Crack Mike Tyson’s Punch Out Bang Bang Passwords

[Bisqwit] has feelings about games that use exclamation points in his idiosyncratic walkthrough of all the nuances of the passwords in the famous Punch Out Bang Bang.

As he states in his deeply weird (though in no way wrong) channel intro, when he’s not driving a bus or teaching Israeli dance, he works hard to understand the things around him. Naturally, a mysterious phone number shaped set of digits in a favorite game was a secret worth extracting.

The digits can represent every possible state in the game.  It uses a pretty simple decoding and encoding scheme, which he walks through. As he says, it all becomes clear when you can see the source code.

After working through all the quirks he is able to arbitrarily generate any state in the game and handle the exceptions (such as Nintendo USA’s phone number). You can see all his code here and try it out for yourself. Video after the break.

We’ve grown to respect [Bisqwit] as the explainer of all things console games. You will like his explanation of how to write a code emulator for an NES CPU.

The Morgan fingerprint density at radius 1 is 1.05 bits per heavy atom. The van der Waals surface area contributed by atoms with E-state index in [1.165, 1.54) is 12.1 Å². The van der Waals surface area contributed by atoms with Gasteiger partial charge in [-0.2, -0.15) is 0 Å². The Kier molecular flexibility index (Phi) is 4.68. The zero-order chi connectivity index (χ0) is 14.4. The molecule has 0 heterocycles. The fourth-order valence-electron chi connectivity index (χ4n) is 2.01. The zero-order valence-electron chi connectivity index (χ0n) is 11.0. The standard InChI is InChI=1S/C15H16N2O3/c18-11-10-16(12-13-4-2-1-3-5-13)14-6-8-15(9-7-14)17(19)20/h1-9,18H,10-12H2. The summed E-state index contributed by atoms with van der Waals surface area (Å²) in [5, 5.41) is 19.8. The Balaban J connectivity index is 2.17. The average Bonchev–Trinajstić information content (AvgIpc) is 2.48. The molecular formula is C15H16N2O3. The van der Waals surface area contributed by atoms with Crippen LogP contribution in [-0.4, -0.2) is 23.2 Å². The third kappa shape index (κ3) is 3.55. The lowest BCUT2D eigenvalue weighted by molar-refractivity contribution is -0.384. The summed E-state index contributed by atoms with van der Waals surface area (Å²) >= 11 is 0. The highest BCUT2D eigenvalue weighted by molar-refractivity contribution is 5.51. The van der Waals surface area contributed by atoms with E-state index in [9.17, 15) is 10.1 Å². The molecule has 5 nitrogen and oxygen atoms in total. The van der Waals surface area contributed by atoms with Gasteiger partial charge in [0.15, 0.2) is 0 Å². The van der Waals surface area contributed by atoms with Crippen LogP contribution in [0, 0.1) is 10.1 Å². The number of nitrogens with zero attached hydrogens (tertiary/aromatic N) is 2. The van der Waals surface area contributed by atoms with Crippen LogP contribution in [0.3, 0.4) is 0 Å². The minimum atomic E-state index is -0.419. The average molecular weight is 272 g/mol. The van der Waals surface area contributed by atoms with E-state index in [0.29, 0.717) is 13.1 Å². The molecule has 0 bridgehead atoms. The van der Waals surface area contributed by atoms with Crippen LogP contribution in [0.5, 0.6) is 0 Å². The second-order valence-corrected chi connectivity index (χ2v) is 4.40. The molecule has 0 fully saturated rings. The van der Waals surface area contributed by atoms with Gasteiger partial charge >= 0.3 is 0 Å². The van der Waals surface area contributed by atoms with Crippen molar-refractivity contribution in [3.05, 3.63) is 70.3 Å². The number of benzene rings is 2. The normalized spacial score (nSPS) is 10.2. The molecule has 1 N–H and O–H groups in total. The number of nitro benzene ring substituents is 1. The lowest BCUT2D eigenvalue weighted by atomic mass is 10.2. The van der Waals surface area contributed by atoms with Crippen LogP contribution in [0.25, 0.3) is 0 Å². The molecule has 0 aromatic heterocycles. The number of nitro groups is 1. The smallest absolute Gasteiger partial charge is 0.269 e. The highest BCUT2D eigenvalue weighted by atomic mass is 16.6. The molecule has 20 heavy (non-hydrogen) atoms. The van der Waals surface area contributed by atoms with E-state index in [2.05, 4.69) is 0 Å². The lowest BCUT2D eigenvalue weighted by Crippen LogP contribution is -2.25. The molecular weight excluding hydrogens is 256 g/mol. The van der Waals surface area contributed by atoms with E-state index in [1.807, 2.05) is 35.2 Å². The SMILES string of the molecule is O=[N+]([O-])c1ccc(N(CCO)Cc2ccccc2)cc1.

5 thoughts on “Crack Mike Tyson’s Punch Out Bang Bang Passwords

  1. I’ve watched several of his videos on the topic. I’m amazed by the ability to work backward from so little information. This is on my list of hobby projects… I’ve never spent time working through disassembled code and this seems a fun way to build up those skills.

  2. I’d love to see [Bisqwit] do this for “Roger Clemens’ MVP Baseball” for the original Game Boy… My memories are a little fuzzy here, but as I recall, in season mode, the end of each game would give you a massive (24? 32?) hyphenated-character string that would get deciphered in a similar fashion as what’s described here when you went back to play another game (since the cartridge had no memory in which to keep track of player progress). Re-entering it was a pain in the butt. I tried keeping track of the codes in order to try and decipher what was actually going on, but I gave up on the game before I was ever able to find any patterns in the codes. Every now and then something in my brain brings it back up out of deep memory and taunts me a little…

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